The Beast is an Animal

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The Beast is an Animal by Peternelle van Arsdale was offered to me as a download on my laptop for an exclusive study on how readers engage with books, thanks to Simon and Schuster and Jellybooks, Ltd!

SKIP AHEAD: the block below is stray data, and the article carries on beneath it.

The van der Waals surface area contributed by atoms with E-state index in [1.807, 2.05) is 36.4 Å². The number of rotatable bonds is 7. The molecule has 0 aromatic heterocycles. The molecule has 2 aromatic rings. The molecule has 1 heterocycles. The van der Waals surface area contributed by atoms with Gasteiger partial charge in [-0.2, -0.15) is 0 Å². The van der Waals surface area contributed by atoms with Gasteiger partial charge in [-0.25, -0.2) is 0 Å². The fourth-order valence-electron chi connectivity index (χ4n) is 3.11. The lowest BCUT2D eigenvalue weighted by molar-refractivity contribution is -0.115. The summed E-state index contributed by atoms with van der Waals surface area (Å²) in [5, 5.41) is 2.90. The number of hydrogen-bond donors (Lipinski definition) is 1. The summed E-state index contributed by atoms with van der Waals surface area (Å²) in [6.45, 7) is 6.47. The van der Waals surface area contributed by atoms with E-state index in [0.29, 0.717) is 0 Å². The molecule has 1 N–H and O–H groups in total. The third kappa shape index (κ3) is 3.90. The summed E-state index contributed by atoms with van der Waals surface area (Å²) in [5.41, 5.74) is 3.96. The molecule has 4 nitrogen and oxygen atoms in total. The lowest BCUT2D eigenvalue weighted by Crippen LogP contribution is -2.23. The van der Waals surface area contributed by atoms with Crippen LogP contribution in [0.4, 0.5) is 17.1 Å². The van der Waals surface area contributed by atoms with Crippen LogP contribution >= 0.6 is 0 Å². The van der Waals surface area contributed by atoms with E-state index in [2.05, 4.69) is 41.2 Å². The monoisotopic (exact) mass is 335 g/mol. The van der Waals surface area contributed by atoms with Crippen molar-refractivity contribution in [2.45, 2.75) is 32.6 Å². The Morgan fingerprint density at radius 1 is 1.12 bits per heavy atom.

The story opens with twin girls born to a mother and father living on a farm on the outskirts of a village. These girls are the mirror image of each other, from the way their hair curls to the birthmarks on their calves. The oldest girl has her features on the left, while the two minutes younger twin has her features on the right side. The wife and girls are banished because of the superstitious villagers who blame the mother and daughters for the lack of rain. The girls grow up, mostly alone because their mother dies when they are still quite young, and become wild, vengeful soul eaters. Chapter one introduces Alys. The twins, Benedicta and Angelica, talk to Alys and tell her to sleep. The next thing Alys knows is that she’s waking up in a grassy field. A red headed older man, Pawl (a trader), gives Alys a ride home. She has a foreboding feeling when she gets home, so Pawl stays with her. He looks for her parents and finds them dead. They visit other homes in the village and all of the parents are dead. Pawl finds homes for the children in a neighboring village. The Elders rule this village with strict beliefs and decide to build a gate around the homes. The children who survived the soul eaters, when their parents didn’t, are sent to guard the gate and livestock at night, since they are “protected”. Alys and Delwyn survive the night, but Delwyn’s brothers do not. Alys is treated differently and suspected of being a witch and is punished. She leaves the village and wanders in the wilderness. The Beast finds her and gives her a mission to find the soul eaters. The fantasy is reminiscent of the Salem Witch Trials because of the persecution. I rate The Beast is an Animal 4 stars, for the creative and dark world brought to life by Peternelle van Arsdale!

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